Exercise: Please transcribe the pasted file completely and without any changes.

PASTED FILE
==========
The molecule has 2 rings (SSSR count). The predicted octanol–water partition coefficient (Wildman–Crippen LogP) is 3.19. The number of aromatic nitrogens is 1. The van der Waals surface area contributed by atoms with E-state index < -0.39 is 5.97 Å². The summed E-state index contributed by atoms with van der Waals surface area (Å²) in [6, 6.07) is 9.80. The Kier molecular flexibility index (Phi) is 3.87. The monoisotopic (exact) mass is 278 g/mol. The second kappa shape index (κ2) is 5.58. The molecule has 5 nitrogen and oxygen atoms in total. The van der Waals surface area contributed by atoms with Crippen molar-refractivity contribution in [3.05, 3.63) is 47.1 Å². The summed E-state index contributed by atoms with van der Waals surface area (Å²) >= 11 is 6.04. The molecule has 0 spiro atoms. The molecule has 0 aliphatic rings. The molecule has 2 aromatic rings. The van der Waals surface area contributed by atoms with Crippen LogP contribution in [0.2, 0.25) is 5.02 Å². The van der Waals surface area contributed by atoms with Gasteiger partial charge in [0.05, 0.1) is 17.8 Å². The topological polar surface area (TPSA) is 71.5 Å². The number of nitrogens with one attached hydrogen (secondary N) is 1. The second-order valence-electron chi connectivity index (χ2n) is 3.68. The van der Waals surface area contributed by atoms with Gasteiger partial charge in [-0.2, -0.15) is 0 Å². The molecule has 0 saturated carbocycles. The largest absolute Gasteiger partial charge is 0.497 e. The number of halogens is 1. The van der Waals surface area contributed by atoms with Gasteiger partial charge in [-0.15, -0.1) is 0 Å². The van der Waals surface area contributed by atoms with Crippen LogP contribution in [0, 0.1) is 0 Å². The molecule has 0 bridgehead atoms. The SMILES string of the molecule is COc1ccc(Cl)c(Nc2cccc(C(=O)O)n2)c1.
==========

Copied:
The molecule has 2 rings (SSSR count). The predicted octanol–water partition coefficient (Wildman–Crippen LogP) is 3.19. The number of aromatic nitrogens is 1. The van der Waals surface area contributed by atoms with E-state index < -0.39 is 5.97 Å². The summed E-state index contributed by atoms with van der Waals surface area (Å²) in [6, 6.07) is 9.80. The Kier molecular flexibility index (Phi) is 3.87. The monoisotopic (exact) mass is 278 g/mol. The second kappa shape index (κ2) is 5.58. The molecule has 5 nitrogen and oxygen atoms in total. The van der Waals surface area contributed by atoms with Crippen molar-refractivity contribution in [3.05, 3.63) is 47.1 Å². The summed E-state index contributed by atoms with van der Waals surface area (Å²) >= 11 is 6.04. The molecule has 0 spiro atoms. The molecule has 0 aliphatic rings. The molecule has 2 aromatic rings. The van der Waals surface area contributed by atoms with Crippen LogP contribution in [0.2, 0.25) is 5.02 Å². The van der Waals surface area contributed by atoms with Gasteiger partial charge in [0.05, 0.1) is 17.8 Å². The topological polar surface area (TPSA) is 71.5 Å². The number of nitrogens with one attached hydrogen (secondary N) is 1. The second-order valence-electron chi connectivity index (χ2n) is 3.68. The van der Waals surface area contributed by atoms with Gasteiger partial charge in [-0.2, -0.15) is 0 Å². The molecule has 0 saturated carbocycles. The largest absolute Gasteiger partial charge is 0.497 e. The number of halogens is 1. The van der Waals surface area contributed by atoms with Gasteiger partial charge in [-0.15, -0.1) is 0 Å². The van der Waals surface area contributed by atoms with Crippen LogP contribution in [0, 0.1) is 0 Å². The molecule has 0 bridgehead atoms. The SMILES string of the molecule is COc1ccc(Cl)c(Nc2cccc(C(=O)O)n2)c1.